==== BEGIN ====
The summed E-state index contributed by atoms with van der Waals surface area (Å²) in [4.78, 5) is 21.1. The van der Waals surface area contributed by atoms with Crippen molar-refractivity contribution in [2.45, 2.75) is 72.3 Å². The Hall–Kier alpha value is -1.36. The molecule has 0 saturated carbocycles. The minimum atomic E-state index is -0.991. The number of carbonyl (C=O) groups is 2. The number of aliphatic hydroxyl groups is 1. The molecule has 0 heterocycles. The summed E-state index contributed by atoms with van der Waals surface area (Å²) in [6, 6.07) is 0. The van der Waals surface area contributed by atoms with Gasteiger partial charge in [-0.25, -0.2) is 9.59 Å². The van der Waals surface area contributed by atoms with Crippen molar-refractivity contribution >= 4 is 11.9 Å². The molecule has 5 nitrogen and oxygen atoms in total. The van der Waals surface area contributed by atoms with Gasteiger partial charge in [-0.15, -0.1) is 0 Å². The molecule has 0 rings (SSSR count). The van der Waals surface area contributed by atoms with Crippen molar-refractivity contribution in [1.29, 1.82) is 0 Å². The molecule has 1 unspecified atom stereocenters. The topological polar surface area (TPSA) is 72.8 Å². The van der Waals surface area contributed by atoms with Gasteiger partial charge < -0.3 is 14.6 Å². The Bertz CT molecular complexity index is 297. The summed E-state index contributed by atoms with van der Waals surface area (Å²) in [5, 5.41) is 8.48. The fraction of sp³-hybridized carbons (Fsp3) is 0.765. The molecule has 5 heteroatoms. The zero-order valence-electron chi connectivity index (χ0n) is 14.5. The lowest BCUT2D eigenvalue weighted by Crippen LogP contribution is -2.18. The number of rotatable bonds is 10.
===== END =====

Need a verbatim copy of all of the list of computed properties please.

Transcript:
The summed E-state index contributed by atoms with van der Waals surface area (Å²) in [4.78, 5) is 21.1. The van der Waals surface area contributed by atoms with Crippen molar-refractivity contribution in [2.45, 2.75) is 72.3 Å². The Hall–Kier alpha value is -1.36. The molecule has 0 saturated carbocycles. The minimum atomic E-state index is -0.991. The number of carbonyl (C=O) groups is 2. The number of aliphatic hydroxyl groups is 1. The molecule has 0 heterocycles. The summed E-state index contributed by atoms with van der Waals surface area (Å²) in [6, 6.07) is 0. The van der Waals surface area contributed by atoms with Gasteiger partial charge in [-0.25, -0.2) is 9.59 Å². The van der Waals surface area contributed by atoms with Crippen molar-refractivity contribution >= 4 is 11.9 Å². The molecule has 5 nitrogen and oxygen atoms in total. The van der Waals surface area contributed by atoms with Gasteiger partial charge in [-0.15, -0.1) is 0 Å². The molecule has 0 rings (SSSR count). The van der Waals surface area contributed by atoms with Crippen molar-refractivity contribution in [1.29, 1.82) is 0 Å². The molecule has 1 unspecified atom stereocenters. The topological polar surface area (TPSA) is 72.8 Å². The van der Waals surface area contributed by atoms with Gasteiger partial charge < -0.3 is 14.6 Å². The Bertz CT molecular complexity index is 297. The summed E-state index contributed by atoms with van der Waals surface area (Å²) in [5, 5.41) is 8.48. The fraction of sp³-hybridized carbons (Fsp3) is 0.765. The molecule has 5 heteroatoms. The zero-order valence-electron chi connectivity index (χ0n) is 14.5. The lowest BCUT2D eigenvalue weighted by Crippen LogP contribution is -2.18. The number of rotatable bonds is 10.